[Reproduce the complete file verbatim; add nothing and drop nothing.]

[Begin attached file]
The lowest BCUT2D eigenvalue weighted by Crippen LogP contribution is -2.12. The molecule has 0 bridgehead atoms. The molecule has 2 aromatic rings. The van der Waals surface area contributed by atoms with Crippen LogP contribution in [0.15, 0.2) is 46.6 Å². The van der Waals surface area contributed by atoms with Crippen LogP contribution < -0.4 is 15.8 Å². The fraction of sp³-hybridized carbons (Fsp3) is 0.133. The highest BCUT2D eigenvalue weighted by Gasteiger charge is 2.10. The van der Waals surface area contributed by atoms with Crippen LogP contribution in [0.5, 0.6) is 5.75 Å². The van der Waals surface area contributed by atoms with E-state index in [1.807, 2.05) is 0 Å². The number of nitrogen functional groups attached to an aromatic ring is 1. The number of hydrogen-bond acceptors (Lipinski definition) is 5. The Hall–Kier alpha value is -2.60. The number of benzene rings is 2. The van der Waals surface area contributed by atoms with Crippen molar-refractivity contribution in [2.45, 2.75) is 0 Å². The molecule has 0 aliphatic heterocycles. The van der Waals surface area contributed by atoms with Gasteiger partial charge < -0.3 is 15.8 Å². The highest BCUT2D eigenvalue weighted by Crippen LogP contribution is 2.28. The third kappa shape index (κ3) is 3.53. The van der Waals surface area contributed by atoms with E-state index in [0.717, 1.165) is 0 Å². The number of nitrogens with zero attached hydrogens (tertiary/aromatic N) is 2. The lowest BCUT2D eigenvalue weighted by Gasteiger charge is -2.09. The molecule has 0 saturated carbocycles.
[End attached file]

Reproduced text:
The lowest BCUT2D eigenvalue weighted by Crippen LogP contribution is -2.12. The molecule has 0 bridgehead atoms. The molecule has 2 aromatic rings. The van der Waals surface area contributed by atoms with Crippen LogP contribution in [0.15, 0.2) is 46.6 Å². The van der Waals surface area contributed by atoms with Crippen LogP contribution < -0.4 is 15.8 Å². The fraction of sp³-hybridized carbons (Fsp3) is 0.133. The highest BCUT2D eigenvalue weighted by Gasteiger charge is 2.10. The van der Waals surface area contributed by atoms with Crippen LogP contribution in [0.5, 0.6) is 5.75 Å². The van der Waals surface area contributed by atoms with E-state index in [1.807, 2.05) is 0 Å². The number of nitrogen functional groups attached to an aromatic ring is 1. The number of hydrogen-bond acceptors (Lipinski definition) is 5. The Hall–Kier alpha value is -2.60. The number of benzene rings is 2. The van der Waals surface area contributed by atoms with Crippen molar-refractivity contribution in [2.45, 2.75) is 0 Å². The molecule has 0 aliphatic heterocycles. The van der Waals surface area contributed by atoms with Gasteiger partial charge < -0.3 is 15.8 Å². The highest BCUT2D eigenvalue weighted by Crippen LogP contribution is 2.28. The third kappa shape index (κ3) is 3.53. The van der Waals surface area contributed by atoms with E-state index in [0.717, 1.165) is 0 Å². The number of nitrogens with zero attached hydrogens (tertiary/aromatic N) is 2. The lowest BCUT2D eigenvalue weighted by Gasteiger charge is -2.09. The molecule has 0 saturated carbocycles.